|Type||Pastry or bread|
|Course||Breakfast or snack|
|Place of origin||Austria|
|Main ingredients||Varies by type|
Viennoiseries (French etymological sense: 'things of Vienna') are baked goods made from a yeast-leavened dough in a manner similar to bread, or from puff pastry, but with added ingredients (particularly eggs, butter, milk, cream and sugar) giving them a richer, sweeter character, approaching that of pastry. The dough is often laminated. Viennoiseries are typically eaten at breakfast or as snacks.
Examples include: croissants; Vienna bread and its French equivalent, pain viennois, often shaped into baguettes; brioche; pain au chocolat; pain au lait; pain aux raisins; chouquettes; Danish pastries; bugnes; and chausson aux pommes, the French name for an apple turnover.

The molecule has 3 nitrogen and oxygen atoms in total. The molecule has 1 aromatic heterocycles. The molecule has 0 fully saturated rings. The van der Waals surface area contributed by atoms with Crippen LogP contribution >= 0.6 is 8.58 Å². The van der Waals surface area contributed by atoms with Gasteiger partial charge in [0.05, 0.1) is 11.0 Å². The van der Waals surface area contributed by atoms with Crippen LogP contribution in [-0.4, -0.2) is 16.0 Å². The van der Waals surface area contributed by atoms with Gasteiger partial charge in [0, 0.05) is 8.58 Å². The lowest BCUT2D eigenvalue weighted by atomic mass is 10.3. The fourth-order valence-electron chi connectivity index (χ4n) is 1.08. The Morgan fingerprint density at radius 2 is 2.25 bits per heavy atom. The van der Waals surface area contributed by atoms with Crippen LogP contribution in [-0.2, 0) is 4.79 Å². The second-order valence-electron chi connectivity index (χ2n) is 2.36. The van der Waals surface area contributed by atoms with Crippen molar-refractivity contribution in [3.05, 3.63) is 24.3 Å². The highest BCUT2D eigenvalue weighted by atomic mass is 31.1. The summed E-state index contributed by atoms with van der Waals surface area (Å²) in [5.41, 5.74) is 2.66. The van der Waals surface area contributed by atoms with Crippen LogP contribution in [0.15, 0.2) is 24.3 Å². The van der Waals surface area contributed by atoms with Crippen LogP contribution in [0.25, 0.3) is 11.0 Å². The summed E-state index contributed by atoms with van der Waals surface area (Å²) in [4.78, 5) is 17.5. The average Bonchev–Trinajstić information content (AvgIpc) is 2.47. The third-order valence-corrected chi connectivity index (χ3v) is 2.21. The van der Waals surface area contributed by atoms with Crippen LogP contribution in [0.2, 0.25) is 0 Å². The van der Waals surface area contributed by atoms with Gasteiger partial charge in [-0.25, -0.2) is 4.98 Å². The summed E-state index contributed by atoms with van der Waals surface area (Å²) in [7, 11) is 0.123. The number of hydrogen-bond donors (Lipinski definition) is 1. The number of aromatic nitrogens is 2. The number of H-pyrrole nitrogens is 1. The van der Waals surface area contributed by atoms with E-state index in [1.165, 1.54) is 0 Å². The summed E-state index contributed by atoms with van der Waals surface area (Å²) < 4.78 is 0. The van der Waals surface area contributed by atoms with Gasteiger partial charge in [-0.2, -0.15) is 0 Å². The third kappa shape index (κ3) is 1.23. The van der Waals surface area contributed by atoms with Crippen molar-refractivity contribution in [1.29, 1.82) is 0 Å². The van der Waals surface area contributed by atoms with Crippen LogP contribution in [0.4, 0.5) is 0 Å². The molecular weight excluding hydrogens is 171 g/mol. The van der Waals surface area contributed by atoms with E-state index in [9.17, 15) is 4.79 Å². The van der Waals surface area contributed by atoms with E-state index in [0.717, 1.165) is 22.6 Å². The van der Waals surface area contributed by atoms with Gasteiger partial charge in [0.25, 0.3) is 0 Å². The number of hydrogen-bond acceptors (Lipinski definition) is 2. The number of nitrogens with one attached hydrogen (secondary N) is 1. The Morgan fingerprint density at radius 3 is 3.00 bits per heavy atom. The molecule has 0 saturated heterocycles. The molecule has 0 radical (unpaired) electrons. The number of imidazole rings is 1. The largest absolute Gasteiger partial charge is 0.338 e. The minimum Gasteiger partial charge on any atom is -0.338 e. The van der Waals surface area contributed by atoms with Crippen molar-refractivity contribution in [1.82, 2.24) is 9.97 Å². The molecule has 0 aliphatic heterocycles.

The popularity of Viennese-style baked goods in France began with the Viennese Bakery opened by August Zang in 1839. The first usage of the expression "pâtisseries viennoises" appears in a book by French author Alphonse Daudet, Le Nabab in 1877. The use of puff pastry to make them however came later and is a French, not Viennese, method. 
- "Viennois, -oise (definition)". Centre National de Ressources Textuelles et Lexicales. Retrieved 19 June 2011.
- Chevallier, Jim; August Zang and the French Croissant: How Viennoiserie Came to France. Chez Jim Books
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